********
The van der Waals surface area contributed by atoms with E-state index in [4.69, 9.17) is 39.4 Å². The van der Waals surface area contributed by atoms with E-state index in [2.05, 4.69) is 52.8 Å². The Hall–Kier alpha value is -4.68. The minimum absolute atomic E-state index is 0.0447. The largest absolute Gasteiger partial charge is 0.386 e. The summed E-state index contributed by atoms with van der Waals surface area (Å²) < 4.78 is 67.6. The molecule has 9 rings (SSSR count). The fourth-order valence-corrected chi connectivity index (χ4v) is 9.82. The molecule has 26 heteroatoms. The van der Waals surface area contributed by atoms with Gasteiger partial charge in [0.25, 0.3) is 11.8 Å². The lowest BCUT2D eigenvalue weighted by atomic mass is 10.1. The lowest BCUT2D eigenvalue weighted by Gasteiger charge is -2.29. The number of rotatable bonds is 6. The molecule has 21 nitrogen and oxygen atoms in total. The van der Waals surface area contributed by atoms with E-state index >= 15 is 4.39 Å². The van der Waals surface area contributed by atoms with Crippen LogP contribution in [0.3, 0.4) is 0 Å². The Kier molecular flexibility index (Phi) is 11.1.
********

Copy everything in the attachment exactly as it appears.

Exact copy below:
The van der Waals surface area contributed by atoms with E-state index in [4.69, 9.17) is 39.4 Å². The van der Waals surface area contributed by atoms with E-state index in [2.05, 4.69) is 52.8 Å². The Hall–Kier alpha value is -4.68. The minimum absolute atomic E-state index is 0.0447. The largest absolute Gasteiger partial charge is 0.386 e. The summed E-state index contributed by atoms with van der Waals surface area (Å²) < 4.78 is 67.6. The molecule has 9 rings (SSSR count). The fourth-order valence-corrected chi connectivity index (χ4v) is 9.82. The molecule has 26 heteroatoms. The van der Waals surface area contributed by atoms with Gasteiger partial charge in [0.25, 0.3) is 11.8 Å². The lowest BCUT2D eigenvalue weighted by atomic mass is 10.1. The lowest BCUT2D eigenvalue weighted by Gasteiger charge is -2.29. The number of rotatable bonds is 6. The molecule has 21 nitrogen and oxygen atoms in total. The van der Waals surface area contributed by atoms with E-state index >= 15 is 4.39 Å². The van der Waals surface area contributed by atoms with Crippen LogP contribution in [0.3, 0.4) is 0 Å². The Kier molecular flexibility index (Phi) is 11.1.